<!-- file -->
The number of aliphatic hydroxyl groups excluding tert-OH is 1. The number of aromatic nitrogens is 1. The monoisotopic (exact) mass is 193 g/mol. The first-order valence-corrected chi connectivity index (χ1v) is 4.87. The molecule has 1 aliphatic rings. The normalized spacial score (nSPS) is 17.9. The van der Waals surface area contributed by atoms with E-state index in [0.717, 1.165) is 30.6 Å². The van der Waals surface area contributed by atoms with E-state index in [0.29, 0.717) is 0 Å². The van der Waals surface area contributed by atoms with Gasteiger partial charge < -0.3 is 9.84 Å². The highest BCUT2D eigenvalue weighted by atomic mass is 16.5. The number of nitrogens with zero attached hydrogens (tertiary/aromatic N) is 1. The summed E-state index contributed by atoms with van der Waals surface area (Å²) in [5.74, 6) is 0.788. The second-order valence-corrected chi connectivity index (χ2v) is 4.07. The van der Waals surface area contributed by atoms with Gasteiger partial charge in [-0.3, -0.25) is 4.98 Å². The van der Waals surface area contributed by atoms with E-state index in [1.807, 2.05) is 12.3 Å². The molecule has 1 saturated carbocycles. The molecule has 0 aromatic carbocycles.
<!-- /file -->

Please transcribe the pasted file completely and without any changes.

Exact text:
The number of aliphatic hydroxyl groups excluding tert-OH is 1. The number of aromatic nitrogens is 1. The monoisotopic (exact) mass is 193 g/mol. The first-order valence-corrected chi connectivity index (χ1v) is 4.87. The molecule has 1 aliphatic rings. The normalized spacial score (nSPS) is 17.9. The van der Waals surface area contributed by atoms with E-state index in [0.717, 1.165) is 30.6 Å². The van der Waals surface area contributed by atoms with E-state index in [0.29, 0.717) is 0 Å². The van der Waals surface area contributed by atoms with Gasteiger partial charge < -0.3 is 9.84 Å². The highest BCUT2D eigenvalue weighted by atomic mass is 16.5. The number of nitrogens with zero attached hydrogens (tertiary/aromatic N) is 1. The summed E-state index contributed by atoms with van der Waals surface area (Å²) in [5.74, 6) is 0.788. The second-order valence-corrected chi connectivity index (χ2v) is 4.07. The van der Waals surface area contributed by atoms with Gasteiger partial charge in [-0.3, -0.25) is 4.98 Å². The van der Waals surface area contributed by atoms with E-state index in [1.807, 2.05) is 12.3 Å². The molecule has 1 saturated carbocycles. The molecule has 0 aromatic carbocycles.